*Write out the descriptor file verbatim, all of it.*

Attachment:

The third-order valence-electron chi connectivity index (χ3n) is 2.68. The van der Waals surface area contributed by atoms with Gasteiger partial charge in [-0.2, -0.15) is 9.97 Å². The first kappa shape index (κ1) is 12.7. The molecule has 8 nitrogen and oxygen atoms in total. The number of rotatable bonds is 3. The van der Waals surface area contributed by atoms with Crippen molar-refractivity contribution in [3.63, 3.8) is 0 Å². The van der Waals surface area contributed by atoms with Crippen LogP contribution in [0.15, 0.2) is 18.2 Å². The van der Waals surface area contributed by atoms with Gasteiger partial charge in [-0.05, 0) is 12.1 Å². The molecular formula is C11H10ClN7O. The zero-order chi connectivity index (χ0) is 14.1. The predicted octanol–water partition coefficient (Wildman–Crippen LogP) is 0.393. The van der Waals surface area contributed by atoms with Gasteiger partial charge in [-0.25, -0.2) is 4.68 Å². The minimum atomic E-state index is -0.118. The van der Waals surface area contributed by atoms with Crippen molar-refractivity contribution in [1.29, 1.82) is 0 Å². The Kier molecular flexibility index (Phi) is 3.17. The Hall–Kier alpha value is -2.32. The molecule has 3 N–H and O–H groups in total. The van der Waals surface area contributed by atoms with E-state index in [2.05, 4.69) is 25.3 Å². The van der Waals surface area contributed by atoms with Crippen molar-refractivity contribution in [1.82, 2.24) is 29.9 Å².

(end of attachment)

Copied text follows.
The third-order valence-electron chi connectivity index (χ3n) is 2.68. The van der Waals surface area contributed by atoms with Gasteiger partial charge in [-0.2, -0.15) is 9.97 Å². The first kappa shape index (κ1) is 12.7. The molecule has 8 nitrogen and oxygen atoms in total. The number of rotatable bonds is 3. The van der Waals surface area contributed by atoms with Crippen molar-refractivity contribution in [3.63, 3.8) is 0 Å². The van der Waals surface area contributed by atoms with Crippen LogP contribution in [0.15, 0.2) is 18.2 Å². The van der Waals surface area contributed by atoms with Gasteiger partial charge in [-0.05, 0) is 12.1 Å². The molecular formula is C11H10ClN7O. The zero-order chi connectivity index (χ0) is 14.1. The predicted octanol–water partition coefficient (Wildman–Crippen LogP) is 0.393. The van der Waals surface area contributed by atoms with Gasteiger partial charge in [-0.25, -0.2) is 4.68 Å². The minimum atomic E-state index is -0.118. The van der Waals surface area contributed by atoms with Crippen molar-refractivity contribution in [1.29, 1.82) is 0 Å². The Kier molecular flexibility index (Phi) is 3.17. The Hall–Kier alpha value is -2.32. The molecule has 3 N–H and O–H groups in total. The van der Waals surface area contributed by atoms with E-state index in [2.05, 4.69) is 25.3 Å². The van der Waals surface area contributed by atoms with Crippen molar-refractivity contribution in [1.82, 2.24) is 29.9 Å².